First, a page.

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Theatre: On Bear Ridge - an examination of loss, set in a post-apocalyptic world
Scott Jones, East London Socialist Party
On Bear Ridge is the story of John Daniel (Rhys Ifans), his wife Noni (Rakie Ayola) and Ifan William (Sion Daniel Young), friend of the couple's dead son, and the trio's struggle to survive in a derelict butcher's and general store on a desolate mountain in Wales.
The shelves, shop and nearby village are equally empty. All they have left are memories. The shop and village have been left behind and it takes on a post-apocalyptic feeling. A feeling confirmed when it's revealed that the village and the "city by the sea" have been ravaged by war and unrest. Jet fighters roar overhead and the characters shout abuse and wave knives at the unseen combatants.
Even all-important memories are under threat. John Daniel fights the turning of his trousers into dusters because of their link to his memories - it's hilarious and tragic.
But more fundamentally, many of Daniel's memories are in, and linked to, the "old language", different from the one everyone now speaks. This clearly resonates profoundly in the play's Welsh setting but is also a warning about loss in a world torn apart by capitalist crisis. Writer Ed Thomas draws no conclusions, but the major theme is loss. Compounded further by the story that the Captain (Jason Hughes) tells when he shows up at the shop. Especially the loss of community, people, society and its memories and relationships.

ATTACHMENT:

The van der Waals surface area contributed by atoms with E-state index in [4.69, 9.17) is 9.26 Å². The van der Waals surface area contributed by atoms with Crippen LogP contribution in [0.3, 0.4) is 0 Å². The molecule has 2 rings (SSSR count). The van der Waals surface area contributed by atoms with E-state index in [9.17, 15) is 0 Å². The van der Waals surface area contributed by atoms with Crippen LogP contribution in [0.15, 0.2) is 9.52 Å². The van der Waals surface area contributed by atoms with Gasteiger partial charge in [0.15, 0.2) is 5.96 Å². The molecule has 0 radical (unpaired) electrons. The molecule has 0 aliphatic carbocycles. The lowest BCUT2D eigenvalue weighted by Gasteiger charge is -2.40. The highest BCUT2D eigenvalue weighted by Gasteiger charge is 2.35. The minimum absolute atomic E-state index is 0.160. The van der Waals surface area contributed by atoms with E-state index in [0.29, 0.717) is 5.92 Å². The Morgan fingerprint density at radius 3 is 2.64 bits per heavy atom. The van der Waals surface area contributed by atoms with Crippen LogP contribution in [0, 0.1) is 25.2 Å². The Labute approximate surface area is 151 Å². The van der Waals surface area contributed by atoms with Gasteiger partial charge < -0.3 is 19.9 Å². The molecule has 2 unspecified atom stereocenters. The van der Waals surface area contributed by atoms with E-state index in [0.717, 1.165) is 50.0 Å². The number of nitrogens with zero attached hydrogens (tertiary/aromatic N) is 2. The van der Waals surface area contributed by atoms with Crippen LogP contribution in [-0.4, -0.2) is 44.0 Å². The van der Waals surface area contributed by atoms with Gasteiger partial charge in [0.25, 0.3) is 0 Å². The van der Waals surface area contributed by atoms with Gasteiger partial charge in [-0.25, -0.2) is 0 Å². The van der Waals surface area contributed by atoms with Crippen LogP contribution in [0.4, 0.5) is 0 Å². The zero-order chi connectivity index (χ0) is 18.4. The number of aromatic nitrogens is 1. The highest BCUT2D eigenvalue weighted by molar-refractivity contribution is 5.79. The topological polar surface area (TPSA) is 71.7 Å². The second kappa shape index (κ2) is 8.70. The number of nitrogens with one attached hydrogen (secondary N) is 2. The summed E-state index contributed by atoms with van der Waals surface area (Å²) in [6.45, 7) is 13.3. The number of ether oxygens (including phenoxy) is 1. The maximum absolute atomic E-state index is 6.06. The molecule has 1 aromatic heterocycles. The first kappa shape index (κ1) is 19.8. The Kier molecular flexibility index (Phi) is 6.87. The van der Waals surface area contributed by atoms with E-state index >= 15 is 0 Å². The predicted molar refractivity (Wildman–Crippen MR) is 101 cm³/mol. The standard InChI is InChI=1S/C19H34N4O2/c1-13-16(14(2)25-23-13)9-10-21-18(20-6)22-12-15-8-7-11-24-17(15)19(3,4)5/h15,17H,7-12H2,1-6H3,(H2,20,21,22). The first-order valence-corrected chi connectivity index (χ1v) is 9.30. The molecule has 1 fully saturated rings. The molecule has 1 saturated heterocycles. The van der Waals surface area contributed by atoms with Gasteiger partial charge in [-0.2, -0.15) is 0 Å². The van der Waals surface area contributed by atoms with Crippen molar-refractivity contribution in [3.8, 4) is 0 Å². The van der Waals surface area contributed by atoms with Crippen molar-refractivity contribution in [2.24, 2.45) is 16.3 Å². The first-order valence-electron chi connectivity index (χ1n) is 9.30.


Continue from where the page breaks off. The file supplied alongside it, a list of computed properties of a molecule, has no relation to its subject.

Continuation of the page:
The loss is cleverly illustrated as the spartan, but evocative set disappears throughout to leave only Bear Ridge mountain. The use of music and lighting is brilliant too. It all complements the powerful monologues and lovely humour of Ifans and co. The play will have you on the edge of your seat as you watch these characters on the edge.
- On Bear Ridge is currently showing at the Royal Court Theatre in London until 23 November. See royalcourttheatre.com/onbearridge
In The Socialist 13 November 2019:
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